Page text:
Make people your priority, not your electronic gadgets. Do not sit in sessions and punch away at your SmartPhone. You are always being watched. When you are tuned out from the speaker and wildly texting, you are sending a message to everyone in the room that you are not part of the group. You are all there together, and if you are focused elsewhere you show that you are not part of the team. A conference is a mini-society, and if you choose to be disengaged you will not be approachable.

Attend all the social events and coffee breaks. Too many people use this time to check in with the office, but they miss the chance to meet people. If the conference is worth attending then the other people in attendance are worth knowing. Seek out other people and have meaningful conversations. Ask questions of them, as when they first meet you people are more interested in talking about themselves than hearing about your and your business. You will get your turn to talk.

Meet the vendors. The sponsors and those with trade show booths can always be a valuable resource. Know which of your vendors, competitors, and others will be at the show and seek them out. Also, find you vendors competitors. Even if you are happy with their services it is in your best interest to have a "back up plan" just in case the relationship chances or they go out of business. Be clear with potential vendors whom you do not want calling you all the time that you would like to know them, but do not want to be chased like a rabbit from a hungry wolf. Smart salespeople will work with you to be the "on deck" vendor without being too pushy.

The more vendors you know who serve your industry the more information you will gain over the long run about market trends and the actions of your competition. I have never understood why people avoid vendors, as they are often the best source of knowledge.

When you have a plan about how to best use your time at a convention you will see much better results than if you just "wing it". A pre-convention discussion with the key members of your team (those attending and those who will not be attending) about the goals for the event will ensure you will have maximized your conference long before you arrive.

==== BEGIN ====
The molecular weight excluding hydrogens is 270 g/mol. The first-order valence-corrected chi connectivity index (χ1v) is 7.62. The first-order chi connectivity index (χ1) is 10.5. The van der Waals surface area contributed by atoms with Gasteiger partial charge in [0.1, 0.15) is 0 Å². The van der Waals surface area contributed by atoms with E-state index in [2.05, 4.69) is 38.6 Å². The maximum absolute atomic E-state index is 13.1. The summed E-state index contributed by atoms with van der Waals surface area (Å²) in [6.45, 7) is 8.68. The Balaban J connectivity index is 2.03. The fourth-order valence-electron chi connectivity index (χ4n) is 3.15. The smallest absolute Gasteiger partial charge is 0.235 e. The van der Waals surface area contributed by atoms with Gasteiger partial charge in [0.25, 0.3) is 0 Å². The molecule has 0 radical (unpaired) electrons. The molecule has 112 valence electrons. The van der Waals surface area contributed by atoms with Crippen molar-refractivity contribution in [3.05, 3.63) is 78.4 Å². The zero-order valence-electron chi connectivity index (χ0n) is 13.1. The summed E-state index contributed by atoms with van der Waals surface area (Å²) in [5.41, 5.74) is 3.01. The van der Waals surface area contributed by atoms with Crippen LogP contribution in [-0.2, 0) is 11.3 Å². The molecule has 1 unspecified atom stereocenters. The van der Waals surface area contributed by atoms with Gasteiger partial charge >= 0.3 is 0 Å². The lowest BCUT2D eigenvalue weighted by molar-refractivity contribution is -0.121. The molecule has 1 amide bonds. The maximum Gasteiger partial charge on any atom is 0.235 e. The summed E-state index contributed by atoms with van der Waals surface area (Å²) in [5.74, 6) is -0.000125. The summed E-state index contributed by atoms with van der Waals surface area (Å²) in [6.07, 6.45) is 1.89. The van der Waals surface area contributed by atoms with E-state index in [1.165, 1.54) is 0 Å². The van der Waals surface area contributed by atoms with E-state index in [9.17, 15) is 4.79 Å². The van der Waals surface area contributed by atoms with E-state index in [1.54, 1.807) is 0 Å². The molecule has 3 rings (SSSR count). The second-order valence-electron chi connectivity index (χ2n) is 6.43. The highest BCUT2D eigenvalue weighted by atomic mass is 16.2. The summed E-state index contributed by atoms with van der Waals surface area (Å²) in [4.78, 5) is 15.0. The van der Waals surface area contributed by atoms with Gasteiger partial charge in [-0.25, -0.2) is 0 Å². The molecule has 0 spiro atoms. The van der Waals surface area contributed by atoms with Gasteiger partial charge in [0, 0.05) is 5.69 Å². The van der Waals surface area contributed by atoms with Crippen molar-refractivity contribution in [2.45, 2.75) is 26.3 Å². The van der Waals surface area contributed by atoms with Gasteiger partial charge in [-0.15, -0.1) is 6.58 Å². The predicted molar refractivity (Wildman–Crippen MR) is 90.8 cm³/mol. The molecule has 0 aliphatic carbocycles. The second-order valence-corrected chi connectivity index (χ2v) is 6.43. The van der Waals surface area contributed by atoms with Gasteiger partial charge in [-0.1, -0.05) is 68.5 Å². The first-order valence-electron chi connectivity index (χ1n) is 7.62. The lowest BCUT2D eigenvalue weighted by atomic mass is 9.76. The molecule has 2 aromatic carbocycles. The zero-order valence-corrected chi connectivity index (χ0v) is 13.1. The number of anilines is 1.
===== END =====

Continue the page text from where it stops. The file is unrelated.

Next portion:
Have A Great Day

Thom Singer is known as "The Conference Networking Catalyst". He regularly speaks at industry conventions and trade shows where he inspires the audience (and vendors) to maximize their participation at the event. One of the top reasons people attend business conferences is for the "Networking Opportunities", and yet once there they fail to create connections that will have any meaningful impact on their career. Thom sets the tone for the culture of the conference which becomes the foundation for a more meaningful set of interactions.

Monday, September 13, 2010

13-Year-Old Artist Takes On Landscape Architecture

Bobby is 13-years-old. He is an accomplished artist who has won many school and city-wide awards. The world is his canvass; he paints, sculpts, twists wire into amazing shapes, and takes found items (aka "junk") and makes them amazing pieces that "wow" the imagination. He works with wood, cardboard, paper-mache, clay, metal, oil paints, water colors, styrofoam, etc...

For Bobby the whole world is art.

His next project? Landscape architecture! He asked his parents if their simple grass backyard could become his next artistic venture....

They said "yes".

He is now in the process of out with the old, and in with the new. He rented a BobCat and carved the slope in the yard into a level field (his dad helped). He will construct a retaining wall and planter to frame the yard with flowers and plants. There will be a patio, BBQ area, and grassy knoll.

I was not this ambitious at 13-years-old.

Also, how many parents just say "OK" and then take the kid to Home Depot to rent heavy machinery?

I am confident this yard will become the showplace of the neighborhood when he completes his landscaping adventures.

How come Bobby can do this? Because nobody told him he couldn't. He sees the completed project in his mind. As he toured me around the muddy palate behind his home he pointed out exactly where his dad will stand to BBQ burgers for the family. He visualized his mom with a cold beverage sitting at the table, that is only now in his imagination. He knows where the dog (a giant St. Bernard named "Tug") will nap in the sun.

Did I mention he is thirteen?

I know many grown ups who never follow their dreams. They have ideas in their mind, but never create paths to accomplishing greatness.

Your dream might not be art. You may not want to do the heavy lifting of yard-work and landscaping.... but I would wager you have something you desire to take from the corners of your mind and share with the world.

Who said you can't? Go find a way to do it.

Have A Great Day.


Friday, September 10, 2010

The Entrepreneur As A Hero